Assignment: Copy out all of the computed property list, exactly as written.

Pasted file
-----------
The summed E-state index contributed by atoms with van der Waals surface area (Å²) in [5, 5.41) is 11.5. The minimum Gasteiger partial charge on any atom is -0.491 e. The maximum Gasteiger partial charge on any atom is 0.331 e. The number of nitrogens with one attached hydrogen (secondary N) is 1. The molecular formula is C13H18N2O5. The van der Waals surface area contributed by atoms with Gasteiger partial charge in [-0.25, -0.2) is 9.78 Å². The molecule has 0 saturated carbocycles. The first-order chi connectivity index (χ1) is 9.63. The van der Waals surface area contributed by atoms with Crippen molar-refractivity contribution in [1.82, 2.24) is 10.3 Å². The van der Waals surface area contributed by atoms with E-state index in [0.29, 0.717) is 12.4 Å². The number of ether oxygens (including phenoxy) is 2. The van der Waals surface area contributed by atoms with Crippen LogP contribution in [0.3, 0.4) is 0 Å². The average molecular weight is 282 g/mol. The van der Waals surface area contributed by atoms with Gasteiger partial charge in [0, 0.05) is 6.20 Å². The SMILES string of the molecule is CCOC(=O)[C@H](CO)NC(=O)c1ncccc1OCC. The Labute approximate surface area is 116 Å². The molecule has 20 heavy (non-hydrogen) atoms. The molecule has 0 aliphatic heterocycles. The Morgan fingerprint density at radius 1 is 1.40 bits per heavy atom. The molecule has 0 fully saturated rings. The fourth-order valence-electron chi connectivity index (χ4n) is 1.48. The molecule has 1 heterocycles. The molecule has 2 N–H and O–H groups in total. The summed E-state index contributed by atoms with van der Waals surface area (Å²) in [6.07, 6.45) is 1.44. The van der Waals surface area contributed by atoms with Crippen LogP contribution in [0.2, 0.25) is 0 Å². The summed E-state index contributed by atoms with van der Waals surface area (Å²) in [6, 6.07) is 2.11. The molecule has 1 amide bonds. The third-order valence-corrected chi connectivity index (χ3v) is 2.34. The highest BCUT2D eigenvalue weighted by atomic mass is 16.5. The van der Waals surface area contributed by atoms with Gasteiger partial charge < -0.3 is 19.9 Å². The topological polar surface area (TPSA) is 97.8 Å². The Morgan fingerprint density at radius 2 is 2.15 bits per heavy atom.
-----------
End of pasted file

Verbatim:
The summed E-state index contributed by atoms with van der Waals surface area (Å²) in [5, 5.41) is 11.5. The minimum Gasteiger partial charge on any atom is -0.491 e. The maximum Gasteiger partial charge on any atom is 0.331 e. The number of nitrogens with one attached hydrogen (secondary N) is 1. The molecular formula is C13H18N2O5. The van der Waals surface area contributed by atoms with Gasteiger partial charge in [-0.25, -0.2) is 9.78 Å². The molecule has 0 saturated carbocycles. The first-order chi connectivity index (χ1) is 9.63. The van der Waals surface area contributed by atoms with Crippen molar-refractivity contribution in [1.82, 2.24) is 10.3 Å². The van der Waals surface area contributed by atoms with E-state index in [0.29, 0.717) is 12.4 Å². The number of ether oxygens (including phenoxy) is 2. The van der Waals surface area contributed by atoms with Crippen LogP contribution in [0.3, 0.4) is 0 Å². The average molecular weight is 282 g/mol. The van der Waals surface area contributed by atoms with Gasteiger partial charge in [0, 0.05) is 6.20 Å². The SMILES string of the molecule is CCOC(=O)[C@H](CO)NC(=O)c1ncccc1OCC. The Labute approximate surface area is 116 Å². The molecule has 20 heavy (non-hydrogen) atoms. The molecule has 0 aliphatic heterocycles. The Morgan fingerprint density at radius 1 is 1.40 bits per heavy atom. The molecule has 0 fully saturated rings. The fourth-order valence-electron chi connectivity index (χ4n) is 1.48. The molecule has 1 heterocycles. The molecule has 2 N–H and O–H groups in total. The summed E-state index contributed by atoms with van der Waals surface area (Å²) in [6.07, 6.45) is 1.44. The van der Waals surface area contributed by atoms with Crippen LogP contribution in [0.2, 0.25) is 0 Å². The summed E-state index contributed by atoms with van der Waals surface area (Å²) in [6, 6.07) is 2.11. The molecule has 1 amide bonds. The third-order valence-corrected chi connectivity index (χ3v) is 2.34. The highest BCUT2D eigenvalue weighted by atomic mass is 16.5. The van der Waals surface area contributed by atoms with Gasteiger partial charge < -0.3 is 19.9 Å². The topological polar surface area (TPSA) is 97.8 Å². The Morgan fingerprint density at radius 2 is 2.15 bits per heavy atom.